Charles Frazier’s books are labors of love, long in the making and involving much revision. “When I’m really working, it’s seven days a week,” he says. “I like the discipline
Charles Frazier’s books are labors of love, long in the making and involving much revision.
“When I’m really working, it’s seven days a week,” he says. “I like the discipline of writing every day to keep that forward movement going.”
Eight years passed from conception to publication of his first novel, Cold Mountain. Another nine years passed before 13 Moons, a first-person narrative about a white man’s immersion in the world of the Cherokee, appeared in 2006. The Southern, gothic thriller Nightwoods came five years later, his fastest turnaround. He had something to prove with this latest novel.
Cold Mountain won the National Book Award, spent a combined 94 weeks on the New York Times best-seller list, and was adapted into a Hollywood film starring Nicole Kidman and Jude Law. In anticipation of the success of Frazier’s next novel, his publishing company gave him an $8 million advance for his second work — one of the largest advances ever given to a work of fiction.
Faced with almost unattainable expectations, 13 Moons fell short. Reviews varied from lukewarm to savage. According to BookScan, it sold 368,000 copies — Cold Mountain sold 2 million copies in hardcover alone.
Yet Frazier remains justly proud of 13 Moons. “What helped most,” he says, “is when I realized which is more intimidating — to work every day on a first novel with what hope of actually getting it published, or writing a second novel and worrying how somebody at a newspaper is going to react to it. Once that clicked, then I moved forward without a lot of self-doubt.”
Even so, Frazier wanted a fresh start with Nightwoods. “I wanted it to be shorter and quicker,” he says. He also left the 19th-century language and folkways of his previous books. The novel remains set in Frazier’s beloved North Carolina mountains, but in 1960.
Nightwoods won the 2011 Weatherford Award for fiction (Cold Mountain won the same award in 1997). Reviewers for The New York Times and The Guardian called it “suspenseful” and “vividly drawn,” respectively. “Sorry, haters,” wrote Ron Charles in The Washington Post, “but this is a fantastic book.”
Frazier’s connection to the mountains of North Carolina goes back to his childhood. He was born in Asheville and grew up in Andrews, near the Tennessee border. An acquaintance from Andrews recently told him, “When you were a little boy, you were all over town all the time. You were in everybody’s house. You were constantly curious about everything.”
As a child, Frazier picked huckleberries on the real Cold Mountain near his grandfather’s hunting cabin, located just southwest of Asheville, near Mt. Pisgah. Later, Frazier used the locale for the title and setting of his first novel.
A latecomer to fiction writing, Frazier studied literature in graduate school, earning his doctorate at the University of South Carolina.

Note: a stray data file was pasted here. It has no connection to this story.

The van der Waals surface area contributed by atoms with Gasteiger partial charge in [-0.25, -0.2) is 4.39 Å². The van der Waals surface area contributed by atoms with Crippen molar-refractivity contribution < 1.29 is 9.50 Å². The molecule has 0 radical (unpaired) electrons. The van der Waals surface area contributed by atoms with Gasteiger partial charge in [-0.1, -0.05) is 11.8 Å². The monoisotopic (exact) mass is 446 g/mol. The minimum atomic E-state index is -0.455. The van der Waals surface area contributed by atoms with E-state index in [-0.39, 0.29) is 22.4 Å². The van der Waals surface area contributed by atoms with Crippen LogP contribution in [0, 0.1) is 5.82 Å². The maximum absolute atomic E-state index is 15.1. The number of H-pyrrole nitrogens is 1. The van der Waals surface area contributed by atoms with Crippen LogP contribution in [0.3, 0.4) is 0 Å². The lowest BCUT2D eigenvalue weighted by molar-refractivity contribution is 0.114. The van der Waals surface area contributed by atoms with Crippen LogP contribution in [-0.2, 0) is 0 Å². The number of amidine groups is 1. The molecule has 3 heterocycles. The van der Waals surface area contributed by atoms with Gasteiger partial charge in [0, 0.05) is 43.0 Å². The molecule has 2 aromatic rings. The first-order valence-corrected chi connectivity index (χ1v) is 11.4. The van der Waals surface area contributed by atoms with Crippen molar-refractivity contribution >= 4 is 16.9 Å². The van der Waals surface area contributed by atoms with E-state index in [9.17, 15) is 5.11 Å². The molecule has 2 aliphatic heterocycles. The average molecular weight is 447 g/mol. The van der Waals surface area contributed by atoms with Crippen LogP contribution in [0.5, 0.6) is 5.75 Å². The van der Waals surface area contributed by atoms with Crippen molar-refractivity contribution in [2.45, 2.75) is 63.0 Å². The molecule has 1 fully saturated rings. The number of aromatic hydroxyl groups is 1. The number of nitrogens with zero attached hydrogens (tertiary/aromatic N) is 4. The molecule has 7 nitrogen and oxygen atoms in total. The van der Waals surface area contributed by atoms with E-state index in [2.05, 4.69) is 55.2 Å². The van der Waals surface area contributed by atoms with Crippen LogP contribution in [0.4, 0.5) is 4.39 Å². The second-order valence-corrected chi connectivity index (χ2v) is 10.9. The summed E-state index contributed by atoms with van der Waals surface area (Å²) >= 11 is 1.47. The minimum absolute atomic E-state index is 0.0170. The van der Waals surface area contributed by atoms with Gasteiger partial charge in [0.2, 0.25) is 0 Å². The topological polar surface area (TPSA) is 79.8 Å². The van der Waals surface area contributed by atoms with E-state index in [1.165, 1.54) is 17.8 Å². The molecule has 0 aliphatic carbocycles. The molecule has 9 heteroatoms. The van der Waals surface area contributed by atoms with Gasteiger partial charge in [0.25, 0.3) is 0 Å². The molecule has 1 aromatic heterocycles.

“I had lots of writer friends in graduate school, but they were always ‘the writers’ and I was always ‘the academic,’ ” he says. “So I think some of those friends were a little surprised that I wrote a novel. I was really in my 30s before I started thinking at all about trying to do fiction.”
Frazier’s ancestors inspired him to write Cold Mountain. In 1989, his father chanced to mention Pinkney Inman, a great-great uncle who fought in the Civil War. “I just felt like, ‘I know how to write that story,’ ” Frazier says. “Within a few weeks, I had ideas on how to structure the book.”
Published 15 years ago, Frazier’s literary landmark remains very much alive. Jennifer Higdon, a Pulitzer Prize-winning composer, is turning it into an opera.
Frazier still spends time at the farm in Raleigh where he wrote Cold Mountain. He and his wife, Katherine, and their 28-year-old daughter, Annie, spend most of the year on a horse farm in central Florida, but the heat of the summer and a deep love of the mountains bring them back to North Carolina every summer and fall.
For now, about a year removed from the paperback release of Nightwoods last fall, Frazier has some time to enjoy the outdoors while between novels. “I need to get back to work before long,” he says. Ahead is the solitary labor of inventing characters, plotting action, and conducting historical and geographical research. It’s work that he loves, though, and he keeps moving forward.
Set in 1960, Nightwoods takes the reader on a white-knuckle ride through a haunted Southern, gothic landscape fraught with broken characters. Frazier’s misfits include a pair of damaged siblings and a degenerate, remorseless criminal. Frazier’s eye for detail and description are intact, but the fast-paced approach is a departure, making the book a page-turner in which you want to savor every word.
Parke Puterbaugh is a Greensboro-based writer who teaches at Guilford College. He is a former senior editor at Rolling Stone magazine and the author or coauthor of 10 books. His most recent story for Our State was “Carolina Cowboy” (May 2011).